Katrina “Kat” Moody is the primary author, editor and creator of Kat’s Cafe. When not playing at the Cafe, Katrina works as a freelance assistant, copywriter, copyeditor, designer, and a whole lot more. Kat is a wife and mother of three pretty amazing guys who all share a myriad of diagnoses, from Axenfeld Rieger Syndrome, to Epilepsy, Autism, and so much more. My little Moody gang has inspired my passion to write at the Cafe, so that she can help further connections in the special needs community. Kat is more than a wife and mom, though it tempers most of what she does, and the Cafe reflects this diversity of interests, with a new Review and Giveaway section of the Cafe (Both for the special needs community and for general family friendly products) and the Awareness Gift Shop. Everything at the Cafe is meant to help make special needs connections, real connections, and embrace/appreciate the life we have been given. You can find out more about Kat and her Moody men by visiting the “About Kat” page of the website. If you are looking for more specific information about the Cafe, are interested in pursuing giveaways, reviews, or a partnership with the Cafe, please see the “About Kat’s Cafe” page of the website.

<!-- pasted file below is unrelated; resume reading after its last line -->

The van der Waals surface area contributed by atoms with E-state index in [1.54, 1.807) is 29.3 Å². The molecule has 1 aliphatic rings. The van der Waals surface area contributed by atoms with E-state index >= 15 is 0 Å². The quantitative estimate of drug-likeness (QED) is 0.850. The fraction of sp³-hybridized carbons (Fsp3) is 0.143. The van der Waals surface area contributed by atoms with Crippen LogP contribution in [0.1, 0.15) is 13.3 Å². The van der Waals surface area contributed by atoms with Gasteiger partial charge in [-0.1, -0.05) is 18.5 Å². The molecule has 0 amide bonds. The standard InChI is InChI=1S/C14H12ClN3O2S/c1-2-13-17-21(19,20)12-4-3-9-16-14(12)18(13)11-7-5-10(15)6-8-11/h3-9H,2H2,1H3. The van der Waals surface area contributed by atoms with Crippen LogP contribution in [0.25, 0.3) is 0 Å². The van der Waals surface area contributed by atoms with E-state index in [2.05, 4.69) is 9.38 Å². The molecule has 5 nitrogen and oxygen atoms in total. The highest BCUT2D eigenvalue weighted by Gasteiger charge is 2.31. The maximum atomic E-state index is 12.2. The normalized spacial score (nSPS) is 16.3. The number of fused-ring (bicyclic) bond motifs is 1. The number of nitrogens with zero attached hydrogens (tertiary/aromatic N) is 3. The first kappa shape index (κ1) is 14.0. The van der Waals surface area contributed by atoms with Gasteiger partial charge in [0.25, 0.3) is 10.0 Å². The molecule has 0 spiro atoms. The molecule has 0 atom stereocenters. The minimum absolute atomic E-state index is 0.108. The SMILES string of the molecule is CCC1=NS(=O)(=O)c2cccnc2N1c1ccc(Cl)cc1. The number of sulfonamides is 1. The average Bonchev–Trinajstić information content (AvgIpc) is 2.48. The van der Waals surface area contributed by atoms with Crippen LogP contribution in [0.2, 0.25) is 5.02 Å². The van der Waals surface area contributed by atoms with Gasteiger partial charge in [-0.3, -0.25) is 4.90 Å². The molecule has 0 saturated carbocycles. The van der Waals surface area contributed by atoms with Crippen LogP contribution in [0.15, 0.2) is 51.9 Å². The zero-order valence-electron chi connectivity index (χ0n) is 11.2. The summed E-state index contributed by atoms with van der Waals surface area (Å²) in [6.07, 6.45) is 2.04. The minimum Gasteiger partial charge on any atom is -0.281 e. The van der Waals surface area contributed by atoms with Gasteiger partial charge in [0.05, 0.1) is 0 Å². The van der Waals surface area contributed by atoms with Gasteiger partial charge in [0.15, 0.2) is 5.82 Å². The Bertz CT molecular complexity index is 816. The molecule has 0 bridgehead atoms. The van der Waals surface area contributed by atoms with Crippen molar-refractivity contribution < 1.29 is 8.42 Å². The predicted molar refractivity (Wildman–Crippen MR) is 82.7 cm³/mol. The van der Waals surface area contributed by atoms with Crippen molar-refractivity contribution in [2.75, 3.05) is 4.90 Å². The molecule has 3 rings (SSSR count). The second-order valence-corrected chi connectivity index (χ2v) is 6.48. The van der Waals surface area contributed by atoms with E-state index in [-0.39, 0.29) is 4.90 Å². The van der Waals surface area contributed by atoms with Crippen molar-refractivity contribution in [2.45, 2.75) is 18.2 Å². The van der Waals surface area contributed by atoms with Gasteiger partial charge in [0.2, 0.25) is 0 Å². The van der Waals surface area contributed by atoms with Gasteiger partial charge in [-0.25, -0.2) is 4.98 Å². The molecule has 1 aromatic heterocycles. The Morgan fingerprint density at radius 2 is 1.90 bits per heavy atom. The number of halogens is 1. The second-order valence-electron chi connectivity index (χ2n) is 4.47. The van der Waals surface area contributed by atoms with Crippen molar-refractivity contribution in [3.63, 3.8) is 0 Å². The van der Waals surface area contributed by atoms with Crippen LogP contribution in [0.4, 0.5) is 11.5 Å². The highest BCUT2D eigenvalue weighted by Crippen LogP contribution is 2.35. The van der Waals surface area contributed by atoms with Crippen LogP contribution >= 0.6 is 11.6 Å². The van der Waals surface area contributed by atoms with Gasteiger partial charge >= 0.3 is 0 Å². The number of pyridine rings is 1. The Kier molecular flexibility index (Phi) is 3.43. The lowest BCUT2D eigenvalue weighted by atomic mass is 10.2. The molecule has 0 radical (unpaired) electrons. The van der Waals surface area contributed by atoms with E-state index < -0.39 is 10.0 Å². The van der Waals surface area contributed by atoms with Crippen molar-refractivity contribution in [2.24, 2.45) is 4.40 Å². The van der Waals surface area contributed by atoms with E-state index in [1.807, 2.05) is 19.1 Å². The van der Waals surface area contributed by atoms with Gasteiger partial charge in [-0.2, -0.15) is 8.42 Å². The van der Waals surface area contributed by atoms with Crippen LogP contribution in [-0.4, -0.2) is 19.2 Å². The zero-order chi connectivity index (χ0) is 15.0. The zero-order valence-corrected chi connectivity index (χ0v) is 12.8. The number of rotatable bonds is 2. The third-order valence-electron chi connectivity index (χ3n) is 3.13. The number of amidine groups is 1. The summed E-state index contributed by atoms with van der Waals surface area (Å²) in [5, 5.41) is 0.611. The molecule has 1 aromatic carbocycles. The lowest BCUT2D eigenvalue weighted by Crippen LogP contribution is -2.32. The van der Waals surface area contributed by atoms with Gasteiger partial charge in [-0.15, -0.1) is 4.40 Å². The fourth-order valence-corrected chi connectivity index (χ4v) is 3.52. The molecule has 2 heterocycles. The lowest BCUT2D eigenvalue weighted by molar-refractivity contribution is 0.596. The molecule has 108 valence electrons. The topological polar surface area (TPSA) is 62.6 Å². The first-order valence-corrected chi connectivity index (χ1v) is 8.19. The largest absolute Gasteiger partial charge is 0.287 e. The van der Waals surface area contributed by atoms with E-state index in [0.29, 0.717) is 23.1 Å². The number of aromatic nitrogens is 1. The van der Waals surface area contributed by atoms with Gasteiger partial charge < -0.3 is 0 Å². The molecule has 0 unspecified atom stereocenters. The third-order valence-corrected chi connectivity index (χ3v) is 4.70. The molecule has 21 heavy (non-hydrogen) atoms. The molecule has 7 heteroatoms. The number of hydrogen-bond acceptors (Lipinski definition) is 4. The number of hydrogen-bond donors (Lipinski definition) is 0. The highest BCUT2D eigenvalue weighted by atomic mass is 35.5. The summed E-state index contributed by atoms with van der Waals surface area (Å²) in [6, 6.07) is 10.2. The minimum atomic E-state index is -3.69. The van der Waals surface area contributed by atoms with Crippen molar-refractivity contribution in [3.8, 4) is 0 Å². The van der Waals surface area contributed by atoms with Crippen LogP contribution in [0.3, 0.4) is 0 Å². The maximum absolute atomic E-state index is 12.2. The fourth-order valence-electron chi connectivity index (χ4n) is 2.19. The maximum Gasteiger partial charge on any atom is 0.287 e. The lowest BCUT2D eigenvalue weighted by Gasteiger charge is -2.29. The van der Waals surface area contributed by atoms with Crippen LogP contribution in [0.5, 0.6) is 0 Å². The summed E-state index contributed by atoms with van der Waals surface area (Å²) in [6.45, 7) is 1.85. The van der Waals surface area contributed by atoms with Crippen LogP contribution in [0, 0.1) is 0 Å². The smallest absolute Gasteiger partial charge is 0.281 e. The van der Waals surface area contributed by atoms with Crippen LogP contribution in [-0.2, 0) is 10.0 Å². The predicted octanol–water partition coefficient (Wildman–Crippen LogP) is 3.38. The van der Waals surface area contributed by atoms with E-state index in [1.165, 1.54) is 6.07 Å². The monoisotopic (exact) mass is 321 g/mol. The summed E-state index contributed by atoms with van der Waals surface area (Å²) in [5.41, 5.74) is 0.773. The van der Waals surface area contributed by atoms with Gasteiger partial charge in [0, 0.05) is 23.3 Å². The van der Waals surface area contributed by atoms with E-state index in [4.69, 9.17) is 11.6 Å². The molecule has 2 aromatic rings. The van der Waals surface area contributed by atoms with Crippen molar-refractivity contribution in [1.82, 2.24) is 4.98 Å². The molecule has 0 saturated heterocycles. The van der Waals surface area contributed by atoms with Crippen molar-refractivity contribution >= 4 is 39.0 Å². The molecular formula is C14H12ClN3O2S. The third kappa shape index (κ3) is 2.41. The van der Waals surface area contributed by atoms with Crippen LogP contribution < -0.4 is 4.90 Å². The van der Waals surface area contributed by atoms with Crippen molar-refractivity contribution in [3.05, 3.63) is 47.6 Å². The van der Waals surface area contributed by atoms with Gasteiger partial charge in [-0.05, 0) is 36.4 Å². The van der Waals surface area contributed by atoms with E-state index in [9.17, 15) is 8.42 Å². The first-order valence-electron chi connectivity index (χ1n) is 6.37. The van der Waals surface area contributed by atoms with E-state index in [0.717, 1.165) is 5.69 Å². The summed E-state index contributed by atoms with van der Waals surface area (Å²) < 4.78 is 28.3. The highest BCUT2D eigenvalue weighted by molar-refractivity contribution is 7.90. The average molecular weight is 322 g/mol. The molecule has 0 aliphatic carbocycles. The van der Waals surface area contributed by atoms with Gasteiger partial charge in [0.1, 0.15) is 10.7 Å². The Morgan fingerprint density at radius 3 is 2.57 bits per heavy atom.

The other day I was watching a talk show and one of the guests brought in a book to help promote disability awareness and acceptance. “Just Like You,” is a book about a spider named Boris, who has one bad leg and a field mouse, named Henry who could not hear or speak. They are best friends who play and live by themselves in the forest; the other animals bullied and shunned them because they were different. One hot day, a fire breaks out in the forest, so Boris and Henry utilize their unique ways to communicate and spread the word that a fire was taking over the forest. Once the forest animals escaped danger, they looked past Boris and Henry’s disabilities and looked at them as equals. Read the rest of this entry →
The “Thinking Persons Guide to Autism” (TPGA) edited by Shannon Des Roches Rosa, Jennifer Byde Myers, Liz Ditz, Emily Willingham, and Carol Greenburg is more than a book. It is the Autism Constitution!! I suggest the following preamble be inserted at the beginning of the book: